After not buying any death cloth, as the black on black Adinkra Cloth is called, at the Adinkra Village [read that post], we went to the very next village, the wood carving village of Ahwiaa. I think this was the village our family bought stools at 40 years ago. Then they were made of Teak, or Mahogany, but today the wood of choice is cedar, or a soft white wood, that gets stained golden brown. Fox and Suzanne have given us designs to look for, but Anna and Ididn’t know what we wanted. 40 years ago I picked out the “Latter of Death” or “Stairs to Heaven” stool, but I only saw a small scale replica of that stool.
[Stool Carver] – note the white soft wood
The selection was actually a disappointment, we could basically pick between Wisdom Knot, Sankofa, and Gye Nyname, the last two not even being traditional stool designs, but cooped Adinkra Symbols. [Read the entry on Sankofa] [Read the entry on Gye Nyame]. Both Anna and I reject these designs as unauthentic. Finding a quality stools for Fox, Grace and Suzanne took several hours, and in the end the prices were about half those of Accra, and the quality much better. I guess in a few weeks we’ll head back to the Cultural Arts Center [read that post], and bargain hard to find something there that we want. [stool selection] – these are “production” stools, all made from the white wood, and will be stained, and sent to Accra to sell. They were not for sale here.
Here are three stools we did buy:
KONTONKOROWI GWA: The circular rainbow stool – Suzanne had wanted a Queen Mother’s Stool. , which they did not have, but this one looks very close to what she requested. Actually, I think it came from someone’s home. When they first showed it to us, it was dusty, and had numerous water stains in it. 30 minutes later it was all shiny new.
NYANSAPOW GWA: The Wisdom Knot or Reef Knot. It means only the wise can undo a wise knot. This was the stool we bought for Grace. Anna thought it represented her well.
TAFOHENE GWA: The Tafohene’s stool, or the Tafo Chief. Old and new Tafo are near Kumasi. This stool is similar to Grace’s stool, and contains a variation of the Wisdom Knot, again meaning only the wise chief of Tafo can untie it.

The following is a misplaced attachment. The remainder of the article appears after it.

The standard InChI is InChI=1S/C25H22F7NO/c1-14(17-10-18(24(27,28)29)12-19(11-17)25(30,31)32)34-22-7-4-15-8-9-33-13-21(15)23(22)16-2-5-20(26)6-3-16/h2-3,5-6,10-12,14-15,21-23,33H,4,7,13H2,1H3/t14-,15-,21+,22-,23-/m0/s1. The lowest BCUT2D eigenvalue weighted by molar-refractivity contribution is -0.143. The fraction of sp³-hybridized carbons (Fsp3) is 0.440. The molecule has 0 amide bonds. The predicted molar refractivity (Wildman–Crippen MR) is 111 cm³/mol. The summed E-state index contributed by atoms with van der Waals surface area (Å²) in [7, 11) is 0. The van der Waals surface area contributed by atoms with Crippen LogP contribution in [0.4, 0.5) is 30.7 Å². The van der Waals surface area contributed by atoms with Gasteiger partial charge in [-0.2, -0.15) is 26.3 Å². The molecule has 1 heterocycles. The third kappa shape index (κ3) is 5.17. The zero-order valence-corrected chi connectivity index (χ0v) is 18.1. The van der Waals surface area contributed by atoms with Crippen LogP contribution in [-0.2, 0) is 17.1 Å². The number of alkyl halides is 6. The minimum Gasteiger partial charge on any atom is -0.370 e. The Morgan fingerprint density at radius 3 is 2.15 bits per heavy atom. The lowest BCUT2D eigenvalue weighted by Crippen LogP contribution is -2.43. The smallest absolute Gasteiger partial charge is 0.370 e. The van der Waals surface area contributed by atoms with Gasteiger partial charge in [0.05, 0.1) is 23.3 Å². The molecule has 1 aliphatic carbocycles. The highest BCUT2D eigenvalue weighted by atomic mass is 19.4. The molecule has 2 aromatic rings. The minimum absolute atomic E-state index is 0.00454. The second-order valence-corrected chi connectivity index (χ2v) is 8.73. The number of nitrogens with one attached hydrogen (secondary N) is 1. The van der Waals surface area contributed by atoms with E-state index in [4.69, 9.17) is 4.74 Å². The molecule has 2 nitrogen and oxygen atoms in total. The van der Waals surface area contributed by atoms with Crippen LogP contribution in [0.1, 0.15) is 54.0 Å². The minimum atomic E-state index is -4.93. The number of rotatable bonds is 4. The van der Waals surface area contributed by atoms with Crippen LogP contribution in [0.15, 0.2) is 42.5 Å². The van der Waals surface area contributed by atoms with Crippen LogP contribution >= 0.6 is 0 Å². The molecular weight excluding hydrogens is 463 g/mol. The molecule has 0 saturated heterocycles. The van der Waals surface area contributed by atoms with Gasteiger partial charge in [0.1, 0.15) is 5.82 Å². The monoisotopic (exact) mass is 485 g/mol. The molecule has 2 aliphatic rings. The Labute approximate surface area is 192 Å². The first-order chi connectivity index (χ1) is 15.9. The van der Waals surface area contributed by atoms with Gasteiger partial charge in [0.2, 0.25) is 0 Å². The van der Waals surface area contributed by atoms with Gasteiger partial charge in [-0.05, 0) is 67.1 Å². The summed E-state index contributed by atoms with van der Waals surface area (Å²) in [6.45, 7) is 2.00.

Left Hand Injury
Somewhere along the Kumasi trip I injured my left hand wrist, the one that had been doing most of the work since my accident. I’d been warned by Nancy Ann in an email that this sort of thing could, and often happens to people with a brachial plexus injury.
I want to caution you about something that all us BPI people have to deal with everyday. OVER USING your “good” arm. I was in quite a bit of pain this summer (my gardening got out of hand) and my left arm started to have problems too.
So now I’m wearing a brace on my left arm, which is quite amusing because people get confused, and think its my left arm that was injured almost six months ago. I figure its just God’s way of getting that lazy hand into rehab, as I’m now using it a lot more than I was.
I’ve been doing a lot of teaching these days, continuing to co-teach Leadership III at Ashesi, a visiting teacher for the Youth Groups at both Asbury Dunwell Church, and Elim International Family Church; continuing to teach the Youth Singing Group at Elim which did the worship music on the first Sunday, and it went well. I’ve also been doing some print production work for Ashesi, developing a brochure for their Alumni Association, and their 2008-2009 on-line catalog.
Between those two projects – one for the already graduated and the other for the someday to graduate–I’ve really come to understand the magnitude of the miracle that is Ashesi University College. Though it is officially a secular, non-religious based institution, I have no doubt that God played a large part in helping it become what it is today. It exists because God wanted it to, that and a lot of hard work, vision, and support from an amazing collection of very dedicated people.
If you want to contribute to a place that is really making a difference, give to the Ashesi General Fund [click here].